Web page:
Solar and wind are largely considered to be the poster children of a post-fossil fuels world, but the viability of hydrogen as an alternative (and clean) fuel source is growing exponentially.
The latest act of portfolio diversification (or at least a repositioning for it) from Chevron shows a keenness of the supermajor to capitalise on hydrogen’s potential. On 18 February 2020, the firm announced that it is now a member of the Hydrogen Council, an advisory body for the world’s use of hydrogen across the energy transition.
While Big Oil continues to explore bridge fuels as a means to maintain profitability whilst aligning operations to increasingly sustainable behaviours and fuel sources, cracking the challenges of widespread hydrogen adoption would significantly boost the likelihood of meeting global sustainability targets, such as those laid out by the UN’s Sustainable Development Goals and the science-based necessity to keep global heating to a maximum of 1.5 degrees centigrade.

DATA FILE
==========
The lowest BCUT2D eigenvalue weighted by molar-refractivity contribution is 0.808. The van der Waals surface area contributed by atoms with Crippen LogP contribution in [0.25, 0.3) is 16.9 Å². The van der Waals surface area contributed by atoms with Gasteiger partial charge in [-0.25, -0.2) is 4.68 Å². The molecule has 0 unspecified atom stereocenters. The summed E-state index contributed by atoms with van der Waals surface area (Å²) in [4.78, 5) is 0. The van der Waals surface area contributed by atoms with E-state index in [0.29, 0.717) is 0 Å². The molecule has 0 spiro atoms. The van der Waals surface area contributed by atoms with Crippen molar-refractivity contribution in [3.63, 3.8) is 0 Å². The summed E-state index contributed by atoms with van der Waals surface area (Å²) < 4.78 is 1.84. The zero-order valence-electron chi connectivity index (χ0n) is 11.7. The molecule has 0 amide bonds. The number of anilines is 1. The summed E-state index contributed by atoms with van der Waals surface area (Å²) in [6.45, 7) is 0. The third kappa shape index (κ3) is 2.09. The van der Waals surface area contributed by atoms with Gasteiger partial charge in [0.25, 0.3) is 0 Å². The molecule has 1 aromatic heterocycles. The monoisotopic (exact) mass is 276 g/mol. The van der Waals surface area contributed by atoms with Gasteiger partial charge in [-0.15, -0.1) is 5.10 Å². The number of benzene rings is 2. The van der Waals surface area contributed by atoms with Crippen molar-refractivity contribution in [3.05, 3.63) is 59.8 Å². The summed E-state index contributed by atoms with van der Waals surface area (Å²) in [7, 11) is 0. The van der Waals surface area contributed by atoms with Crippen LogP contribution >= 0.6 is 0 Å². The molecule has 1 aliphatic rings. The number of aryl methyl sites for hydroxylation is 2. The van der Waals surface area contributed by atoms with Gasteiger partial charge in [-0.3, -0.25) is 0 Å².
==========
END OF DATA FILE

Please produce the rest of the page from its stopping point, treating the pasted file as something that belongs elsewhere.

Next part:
Chevron already uses hydrogen to refine crude at its refineries, along with other chemical processes, and has a history of operating hydrogen filling stations for fleet operators through various technologies. As such, it is ideally placed to augment and supercharge the Council’s work towards pushing hydrogen into the mainstream.
“Chevron has solved some of the world’s most complex energy challenges of the past. And, we continue to explore ever-cleaner energy solutions for the future,” said Michael Wirth, Chevron's Chairman and CEO, in the company’s statement. “Our support for the Hydrogen Council reflects our view that hydrogen can play a role in a lower carbon future as a transportation fuel, an industrial feedstock and an energy storage medium.”
In addition to its new role on the Hydrogen Council, Chevron is set to run test and learn pilots for hydrogen fuelling stations in California and was a contributor for the Fuel Cell and Hydrogen Energy Association’s ‘Road Map to a US Hydrogen Economy’.